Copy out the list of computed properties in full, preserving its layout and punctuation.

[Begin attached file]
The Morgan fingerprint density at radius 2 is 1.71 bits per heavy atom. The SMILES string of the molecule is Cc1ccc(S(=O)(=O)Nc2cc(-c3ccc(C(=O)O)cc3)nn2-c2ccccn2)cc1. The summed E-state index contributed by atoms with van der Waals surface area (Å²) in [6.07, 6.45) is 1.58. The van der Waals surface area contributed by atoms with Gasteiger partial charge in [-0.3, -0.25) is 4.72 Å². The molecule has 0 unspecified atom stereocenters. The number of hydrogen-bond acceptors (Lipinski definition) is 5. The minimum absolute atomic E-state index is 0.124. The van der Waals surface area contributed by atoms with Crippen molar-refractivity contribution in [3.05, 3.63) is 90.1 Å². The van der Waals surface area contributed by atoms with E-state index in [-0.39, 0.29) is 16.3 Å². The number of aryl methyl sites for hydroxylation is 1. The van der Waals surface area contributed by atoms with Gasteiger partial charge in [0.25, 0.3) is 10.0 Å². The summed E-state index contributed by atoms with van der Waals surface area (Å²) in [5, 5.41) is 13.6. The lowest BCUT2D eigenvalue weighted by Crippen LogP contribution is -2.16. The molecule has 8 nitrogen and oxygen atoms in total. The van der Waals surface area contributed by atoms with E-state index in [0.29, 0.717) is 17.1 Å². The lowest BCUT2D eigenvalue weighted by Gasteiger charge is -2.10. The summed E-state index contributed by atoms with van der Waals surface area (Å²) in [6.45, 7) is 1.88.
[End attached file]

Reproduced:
The Morgan fingerprint density at radius 2 is 1.71 bits per heavy atom. The SMILES string of the molecule is Cc1ccc(S(=O)(=O)Nc2cc(-c3ccc(C(=O)O)cc3)nn2-c2ccccn2)cc1. The summed E-state index contributed by atoms with van der Waals surface area (Å²) in [6.07, 6.45) is 1.58. The van der Waals surface area contributed by atoms with Gasteiger partial charge in [-0.3, -0.25) is 4.72 Å². The molecule has 0 unspecified atom stereocenters. The number of hydrogen-bond acceptors (Lipinski definition) is 5. The minimum absolute atomic E-state index is 0.124. The van der Waals surface area contributed by atoms with Crippen molar-refractivity contribution in [3.05, 3.63) is 90.1 Å². The van der Waals surface area contributed by atoms with E-state index in [-0.39, 0.29) is 16.3 Å². The number of aryl methyl sites for hydroxylation is 1. The van der Waals surface area contributed by atoms with Gasteiger partial charge in [0.25, 0.3) is 10.0 Å². The summed E-state index contributed by atoms with van der Waals surface area (Å²) in [5, 5.41) is 13.6. The lowest BCUT2D eigenvalue weighted by Crippen LogP contribution is -2.16. The molecule has 8 nitrogen and oxygen atoms in total. The van der Waals surface area contributed by atoms with E-state index in [0.29, 0.717) is 17.1 Å². The lowest BCUT2D eigenvalue weighted by Gasteiger charge is -2.10. The summed E-state index contributed by atoms with van der Waals surface area (Å²) in [6.45, 7) is 1.88.